The Battle for the Dnieper is a series of interrelated strategic operations of the Great Patriotic War carried out by the Armed Forces of the USSR in the second half of 1943 on the banks of the Dnieper. Closely related to the battle for the Dnieper is the Donbas offensive operation, which was carried out simultaneously with it, which official Soviet historiography sometimes also considers an integral part of the battle for the Dnieper . To the north, the troops of the Western, Kalinin and Bryansk fronts also conducted the Smolensk and Bryansk offensive operations, preventing the Germans from transferring their troops to the Dnieper.
Before the battle
After the end of the Battle of Kursk, the German Armed Forces(Wehrmacht) lost all hope of a decisive victory over the USSR. Losses were significant, and worse, the army as a whole was much less experienced than before, as many of its best fighters had fallen in previous battles. As a result, despite significant forces, the Wehrmacht could only realistically hope for tactical success in the long defense of its positions from the Soviet troops. German offensives from time to time brought significant results, but the Germans could not translate them into a strategic victory.
By mid-August, A. Hitler realized that the Soviet offensive could not be stopped – at least until an agreement was reached in the ranks of the Allies. Therefore, his decision was to buy time by building numerous fortifications to contain the Red Army. He demanded that the Wehrmacht soldiers defend positions on the Dnieper at any cost.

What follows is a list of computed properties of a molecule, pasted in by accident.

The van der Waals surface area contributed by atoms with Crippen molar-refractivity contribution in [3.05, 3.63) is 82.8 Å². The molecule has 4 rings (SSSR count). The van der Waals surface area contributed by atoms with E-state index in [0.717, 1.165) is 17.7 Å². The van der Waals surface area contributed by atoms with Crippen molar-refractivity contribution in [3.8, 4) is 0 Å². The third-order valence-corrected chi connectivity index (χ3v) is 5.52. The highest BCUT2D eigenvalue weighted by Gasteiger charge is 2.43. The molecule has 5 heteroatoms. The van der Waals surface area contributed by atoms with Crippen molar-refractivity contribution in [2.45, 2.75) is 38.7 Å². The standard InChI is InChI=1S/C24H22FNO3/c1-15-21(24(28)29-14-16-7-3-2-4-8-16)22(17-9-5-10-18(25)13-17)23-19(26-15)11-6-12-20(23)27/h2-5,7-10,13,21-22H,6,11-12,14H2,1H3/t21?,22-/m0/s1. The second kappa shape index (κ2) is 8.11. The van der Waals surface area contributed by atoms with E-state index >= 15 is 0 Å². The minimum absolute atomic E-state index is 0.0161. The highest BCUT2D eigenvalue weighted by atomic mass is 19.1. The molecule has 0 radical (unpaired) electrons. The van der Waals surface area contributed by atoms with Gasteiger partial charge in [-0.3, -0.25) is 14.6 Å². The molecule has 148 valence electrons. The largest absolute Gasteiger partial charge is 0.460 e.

On the other hand, I. V. Stalin was determined to speed up the return of the territories of the Union captured by the enemy. The most important in this regard were the industrial regions of the Ukrainian SSR, both because of the extremely high population density and because of the concentration of coal and other deposits there, which would provide the Soviet state with the resources it so lacked. Thus, the southern direction became the main direction of attack of the Soviet troops, even to the detriment of the fronts north of it.
Beginning of the battle
Preparation of the German defense
The fortifications on the right bank of the Dnieper, known as the “Eastern Wall”, began to be fortified by the Wehrmacht from August 11, 1943. After the defeat at the Kursk Bulge, it was the Eastern Wall, according to Hitler’s plan, that was supposed to stop the advance of the Red Army to the West.
Soviet offensive on the left bank